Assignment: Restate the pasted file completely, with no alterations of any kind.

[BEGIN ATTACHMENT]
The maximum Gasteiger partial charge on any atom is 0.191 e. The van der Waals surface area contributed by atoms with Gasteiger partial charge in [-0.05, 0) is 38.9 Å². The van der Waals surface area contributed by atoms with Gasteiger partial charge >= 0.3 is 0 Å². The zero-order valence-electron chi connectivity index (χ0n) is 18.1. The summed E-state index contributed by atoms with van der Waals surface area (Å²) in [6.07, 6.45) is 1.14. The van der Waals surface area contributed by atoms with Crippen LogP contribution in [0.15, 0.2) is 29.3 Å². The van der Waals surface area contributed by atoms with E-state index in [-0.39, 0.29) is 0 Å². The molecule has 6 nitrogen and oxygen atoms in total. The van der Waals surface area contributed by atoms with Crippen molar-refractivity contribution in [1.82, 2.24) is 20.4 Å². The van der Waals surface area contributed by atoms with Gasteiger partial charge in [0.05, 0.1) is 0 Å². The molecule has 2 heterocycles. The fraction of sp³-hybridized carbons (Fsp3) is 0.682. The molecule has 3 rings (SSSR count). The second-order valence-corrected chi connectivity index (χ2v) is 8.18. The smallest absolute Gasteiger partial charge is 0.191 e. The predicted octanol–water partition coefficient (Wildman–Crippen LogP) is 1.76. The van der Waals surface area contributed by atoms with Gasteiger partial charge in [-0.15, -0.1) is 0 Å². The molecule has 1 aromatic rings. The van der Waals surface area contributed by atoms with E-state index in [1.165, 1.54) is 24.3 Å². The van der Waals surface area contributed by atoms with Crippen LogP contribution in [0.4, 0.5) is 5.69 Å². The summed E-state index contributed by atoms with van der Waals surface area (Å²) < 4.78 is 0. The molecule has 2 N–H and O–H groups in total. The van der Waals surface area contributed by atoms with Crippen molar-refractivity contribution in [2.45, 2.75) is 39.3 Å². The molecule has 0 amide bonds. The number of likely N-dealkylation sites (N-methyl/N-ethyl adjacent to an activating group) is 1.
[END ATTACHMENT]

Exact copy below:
The maximum Gasteiger partial charge on any atom is 0.191 e. The van der Waals surface area contributed by atoms with Gasteiger partial charge in [-0.05, 0) is 38.9 Å². The van der Waals surface area contributed by atoms with Gasteiger partial charge >= 0.3 is 0 Å². The zero-order valence-electron chi connectivity index (χ0n) is 18.1. The summed E-state index contributed by atoms with van der Waals surface area (Å²) in [6.07, 6.45) is 1.14. The van der Waals surface area contributed by atoms with Crippen LogP contribution in [0.15, 0.2) is 29.3 Å². The van der Waals surface area contributed by atoms with E-state index in [-0.39, 0.29) is 0 Å². The molecule has 6 nitrogen and oxygen atoms in total. The van der Waals surface area contributed by atoms with Crippen molar-refractivity contribution in [1.82, 2.24) is 20.4 Å². The van der Waals surface area contributed by atoms with Gasteiger partial charge in [0.05, 0.1) is 0 Å². The molecule has 2 heterocycles. The fraction of sp³-hybridized carbons (Fsp3) is 0.682. The molecule has 3 rings (SSSR count). The second-order valence-corrected chi connectivity index (χ2v) is 8.18. The smallest absolute Gasteiger partial charge is 0.191 e. The predicted octanol–water partition coefficient (Wildman–Crippen LogP) is 1.76. The van der Waals surface area contributed by atoms with Gasteiger partial charge in [-0.15, -0.1) is 0 Å². The molecule has 1 aromatic rings. The van der Waals surface area contributed by atoms with E-state index in [1.165, 1.54) is 24.3 Å². The van der Waals surface area contributed by atoms with Crippen LogP contribution in [0.4, 0.5) is 5.69 Å². The summed E-state index contributed by atoms with van der Waals surface area (Å²) < 4.78 is 0. The molecule has 2 N–H and O–H groups in total. The van der Waals surface area contributed by atoms with Crippen molar-refractivity contribution in [2.45, 2.75) is 39.3 Å². The molecule has 0 amide bonds. The number of likely N-dealkylation sites (N-methyl/N-ethyl adjacent to an activating group) is 1.